Thirteen thoughts from perfumers around the globe. Each perfumer profiled at Perfume Polytechnic has been presented with the same set of thirteen questions that probe into scent memories, imagination, education, history, the creative process and philosophy. How each perfumer answers these questions, and what form the answers take, is up to them. Tune in each week for a new instalment to learn more about the olfactory arts and how perfumers think about smell.
Today’s interview is the fourth of five weekly instalments of Thirteen Thoughts, a Perfumer Interview Series. Today, American perfumer Paul Kiler of PK Perfumes answers the thirteen questions. Next week’s instalment will feature 4160Tuesdays’ Sarah McCartney.
I want to let each perfumer speak for themselves about who they are, what drives them, and what they do with fragrance, so without any further ado, I introduce you to…
Paul Kiler of PK Perfumes
Tell us about a significant olfactory memory from your childhood.
When I was nine years old, my Grandparents moved from Los Angeles to retire in the California Gold Country foothills, near Sutter Creek, where gold was first found in California in 1848. They bought a house in the mountains in the Gold Country of California, east of Stockton CA. They moved there after retiring from Los Angeles, up to the mountains, which seemed quite remote, to a 9-year-old. Not too many people lived on their mountain then. What I enjoyed when I went to visit was all of the natural scents from their environment. They were in the middle of many cedars, some of which were Incense Cedars. Pine trees, Oak trees, Manazanita bushes/trees, rich red earth, and my beloved meadow ground covering that I loved to walk through and smell. They called it “Mountain Misery”. I was always puzzled by why it had such a hateful name, considering how much I loved its scent. In the summer, this plant has a tremendous odor strength; the little 18” ferns would become laden with a sticky resin that I’ve since learned contains between 10–12% essential oils, which is extremely high for a natural material to contain.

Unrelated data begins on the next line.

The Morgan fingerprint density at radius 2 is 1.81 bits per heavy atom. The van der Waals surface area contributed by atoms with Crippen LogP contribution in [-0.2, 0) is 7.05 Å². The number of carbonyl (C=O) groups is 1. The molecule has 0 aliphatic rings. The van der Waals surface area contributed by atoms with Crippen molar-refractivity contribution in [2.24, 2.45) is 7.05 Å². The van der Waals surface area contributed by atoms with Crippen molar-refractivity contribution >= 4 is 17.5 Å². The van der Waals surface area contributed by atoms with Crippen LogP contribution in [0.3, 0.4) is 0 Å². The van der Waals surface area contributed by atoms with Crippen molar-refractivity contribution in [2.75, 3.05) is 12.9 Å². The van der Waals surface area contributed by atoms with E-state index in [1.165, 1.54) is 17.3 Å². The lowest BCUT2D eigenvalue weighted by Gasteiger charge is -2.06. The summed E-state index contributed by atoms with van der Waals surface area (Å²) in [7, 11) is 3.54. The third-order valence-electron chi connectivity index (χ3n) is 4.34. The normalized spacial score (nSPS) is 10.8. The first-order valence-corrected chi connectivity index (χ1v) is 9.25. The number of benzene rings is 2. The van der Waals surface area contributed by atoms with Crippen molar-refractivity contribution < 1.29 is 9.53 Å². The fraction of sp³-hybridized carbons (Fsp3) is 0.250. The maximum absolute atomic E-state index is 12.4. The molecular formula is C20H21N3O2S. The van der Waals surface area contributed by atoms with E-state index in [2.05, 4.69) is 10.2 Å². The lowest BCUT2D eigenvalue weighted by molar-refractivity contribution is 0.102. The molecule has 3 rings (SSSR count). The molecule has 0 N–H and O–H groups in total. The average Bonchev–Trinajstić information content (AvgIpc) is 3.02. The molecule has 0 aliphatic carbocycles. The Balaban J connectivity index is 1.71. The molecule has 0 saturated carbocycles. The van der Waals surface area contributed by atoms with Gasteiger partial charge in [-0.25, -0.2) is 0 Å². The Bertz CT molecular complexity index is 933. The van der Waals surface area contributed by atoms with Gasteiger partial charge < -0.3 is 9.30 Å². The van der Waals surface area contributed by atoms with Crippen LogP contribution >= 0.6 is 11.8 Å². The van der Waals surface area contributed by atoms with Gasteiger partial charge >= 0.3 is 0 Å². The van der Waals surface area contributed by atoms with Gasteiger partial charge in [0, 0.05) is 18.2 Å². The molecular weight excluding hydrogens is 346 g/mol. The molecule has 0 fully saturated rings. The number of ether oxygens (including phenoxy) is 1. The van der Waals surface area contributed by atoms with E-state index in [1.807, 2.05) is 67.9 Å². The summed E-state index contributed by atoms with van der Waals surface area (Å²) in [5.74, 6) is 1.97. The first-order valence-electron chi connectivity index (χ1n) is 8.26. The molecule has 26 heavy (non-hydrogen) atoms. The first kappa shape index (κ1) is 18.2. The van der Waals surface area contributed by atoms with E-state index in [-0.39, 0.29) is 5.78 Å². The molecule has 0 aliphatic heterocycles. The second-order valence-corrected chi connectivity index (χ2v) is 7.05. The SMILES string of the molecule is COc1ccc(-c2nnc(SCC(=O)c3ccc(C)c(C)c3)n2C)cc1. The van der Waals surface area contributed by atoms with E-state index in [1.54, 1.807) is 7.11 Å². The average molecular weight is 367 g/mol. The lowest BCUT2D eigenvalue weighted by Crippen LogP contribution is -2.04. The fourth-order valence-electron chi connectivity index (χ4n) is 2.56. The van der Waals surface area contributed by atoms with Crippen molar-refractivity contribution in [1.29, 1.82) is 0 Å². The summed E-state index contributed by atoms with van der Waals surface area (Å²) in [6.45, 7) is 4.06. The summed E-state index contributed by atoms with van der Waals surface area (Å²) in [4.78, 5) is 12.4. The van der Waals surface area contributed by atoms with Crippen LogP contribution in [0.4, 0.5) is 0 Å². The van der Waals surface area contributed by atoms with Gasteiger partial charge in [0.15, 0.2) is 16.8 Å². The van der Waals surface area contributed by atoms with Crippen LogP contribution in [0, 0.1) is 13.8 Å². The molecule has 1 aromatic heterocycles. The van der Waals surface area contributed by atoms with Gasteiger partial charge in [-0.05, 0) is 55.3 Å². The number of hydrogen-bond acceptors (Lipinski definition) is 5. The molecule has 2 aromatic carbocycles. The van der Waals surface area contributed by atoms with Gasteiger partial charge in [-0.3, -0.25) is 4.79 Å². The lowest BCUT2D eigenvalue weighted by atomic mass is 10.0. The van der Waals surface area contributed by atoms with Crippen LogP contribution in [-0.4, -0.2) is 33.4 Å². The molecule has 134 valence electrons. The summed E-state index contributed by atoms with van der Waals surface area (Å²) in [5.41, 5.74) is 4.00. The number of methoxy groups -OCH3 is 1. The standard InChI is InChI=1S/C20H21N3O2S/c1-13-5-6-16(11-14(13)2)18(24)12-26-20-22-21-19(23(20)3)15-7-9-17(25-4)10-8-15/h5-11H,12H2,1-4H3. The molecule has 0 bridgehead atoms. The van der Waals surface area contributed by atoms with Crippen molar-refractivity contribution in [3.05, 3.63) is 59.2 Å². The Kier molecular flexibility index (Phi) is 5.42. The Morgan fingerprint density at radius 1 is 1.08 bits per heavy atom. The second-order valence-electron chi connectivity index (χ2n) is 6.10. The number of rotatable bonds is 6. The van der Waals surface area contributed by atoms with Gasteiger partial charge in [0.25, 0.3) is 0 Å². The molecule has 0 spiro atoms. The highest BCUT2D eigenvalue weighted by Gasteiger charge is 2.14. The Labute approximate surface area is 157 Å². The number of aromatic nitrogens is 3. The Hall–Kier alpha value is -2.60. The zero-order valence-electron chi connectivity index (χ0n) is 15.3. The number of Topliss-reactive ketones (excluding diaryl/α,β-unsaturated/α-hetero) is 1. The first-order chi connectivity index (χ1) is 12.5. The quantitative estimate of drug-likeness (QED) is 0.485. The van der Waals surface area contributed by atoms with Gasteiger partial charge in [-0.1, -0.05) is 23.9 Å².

The Mountain Misery would stick to my shoes and pant legs when I walked through it. It had a really strong odor, and because it came packaged in a sticky resin, the odor would last for almost a week on your clothes and shoes. I revelled in it when I went to visit them. I’ve since learned that it was called Mountain Misery because it is almost impossible to eradicate for people who wished to remove it and “settle” some land without this ground covering. It seems to be the first thing that comes back after a forest fire, and chokes out other plants, and effectively monopolizes the ground where it grows. I now use the Native name of “Kit-Kit-Dizzie” instead. I wanted to bring these forest memories and even the scent of Kit-Kit-Dizzie into a perfume and it is my perfume called Ere. I love this memory perfume based on my first love affair with scent.
I just loved that smell. When I became a Perfumer, I went back to the mountains where that plant grows, and picked some to tincture for making my fragrance Ere. Ere to me is the scent of the Forest in a bottle. Ere is based on my scent memory of being a small boy running around in the forest of California.
Since I am very much the Artist and Photographer/Observer, what started my love affair with fragrance began with my fascination and appreciation of Beauty, in my case, the Beauty of the natural world around me. An observational and contemplative perspective: Seeing, Listening, Smelling, Hearing, Touching. These of course are the basis of life experience and the initiation of Art. Really, it’s simply paying attention to what you experience. Being an Artist in every medium, including Perfumery, is indeed about paying acute attention to what you experience.
What is your “origin story”? When, why and how did you decide to become a perfumer?
I think that the “scent of place” fascinated me long before Perfume fascinated me, as my story above mentions. But “Perfume” started to fascinate me when I started to be an adult in my 20’s, and I could experience a new scent art form… namely the colognes of the day that I could put on and be enveloped and almost overwhelmed with. This was a great experience to feel. I was mostly appreciative of an early scent, Grey Flannel. I loved how it was very “Orchestral” and multi-dimensional, and it very much related to Time, almost as a performance. I loved to experience Grey Flannel with its facets that seemed to change with different wearings, and it also changed over time. I learned that a fragrance could indeed be Symphonic in scope. This was a real revelation and experience for me in my tender 20’s.